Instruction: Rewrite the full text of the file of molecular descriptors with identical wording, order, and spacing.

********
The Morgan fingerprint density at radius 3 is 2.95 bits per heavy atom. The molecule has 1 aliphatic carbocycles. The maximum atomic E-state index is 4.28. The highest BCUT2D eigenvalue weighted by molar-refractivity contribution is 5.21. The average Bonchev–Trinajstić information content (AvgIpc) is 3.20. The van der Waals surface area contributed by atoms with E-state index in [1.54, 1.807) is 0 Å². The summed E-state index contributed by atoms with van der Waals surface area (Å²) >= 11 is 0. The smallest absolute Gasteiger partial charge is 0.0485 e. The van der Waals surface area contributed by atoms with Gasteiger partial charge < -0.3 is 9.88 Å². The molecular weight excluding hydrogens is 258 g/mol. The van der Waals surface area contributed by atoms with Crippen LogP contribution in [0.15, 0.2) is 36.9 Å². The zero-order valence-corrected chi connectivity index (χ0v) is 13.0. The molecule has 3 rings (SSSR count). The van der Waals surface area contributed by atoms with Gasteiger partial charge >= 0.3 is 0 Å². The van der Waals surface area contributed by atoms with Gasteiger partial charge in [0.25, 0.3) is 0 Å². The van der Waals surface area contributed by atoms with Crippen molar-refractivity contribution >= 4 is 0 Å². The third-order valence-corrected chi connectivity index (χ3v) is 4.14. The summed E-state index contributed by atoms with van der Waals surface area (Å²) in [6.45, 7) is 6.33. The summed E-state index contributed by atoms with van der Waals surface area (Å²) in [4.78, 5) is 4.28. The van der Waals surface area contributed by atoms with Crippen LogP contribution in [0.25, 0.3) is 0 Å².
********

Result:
The Morgan fingerprint density at radius 3 is 2.95 bits per heavy atom. The molecule has 1 aliphatic carbocycles. The maximum atomic E-state index is 4.28. The highest BCUT2D eigenvalue weighted by molar-refractivity contribution is 5.21. The average Bonchev–Trinajstić information content (AvgIpc) is 3.20. The van der Waals surface area contributed by atoms with E-state index in [1.54, 1.807) is 0 Å². The summed E-state index contributed by atoms with van der Waals surface area (Å²) >= 11 is 0. The smallest absolute Gasteiger partial charge is 0.0485 e. The van der Waals surface area contributed by atoms with Gasteiger partial charge < -0.3 is 9.88 Å². The molecular weight excluding hydrogens is 258 g/mol. The van der Waals surface area contributed by atoms with Crippen LogP contribution in [0.15, 0.2) is 36.9 Å². The zero-order valence-corrected chi connectivity index (χ0v) is 13.0. The molecule has 3 rings (SSSR count). The van der Waals surface area contributed by atoms with Gasteiger partial charge >= 0.3 is 0 Å². The van der Waals surface area contributed by atoms with Gasteiger partial charge in [0.25, 0.3) is 0 Å². The van der Waals surface area contributed by atoms with Crippen molar-refractivity contribution >= 4 is 0 Å². The third-order valence-corrected chi connectivity index (χ3v) is 4.14. The summed E-state index contributed by atoms with van der Waals surface area (Å²) in [6.45, 7) is 6.33. The summed E-state index contributed by atoms with van der Waals surface area (Å²) in [4.78, 5) is 4.28. The van der Waals surface area contributed by atoms with Crippen LogP contribution in [0.25, 0.3) is 0 Å².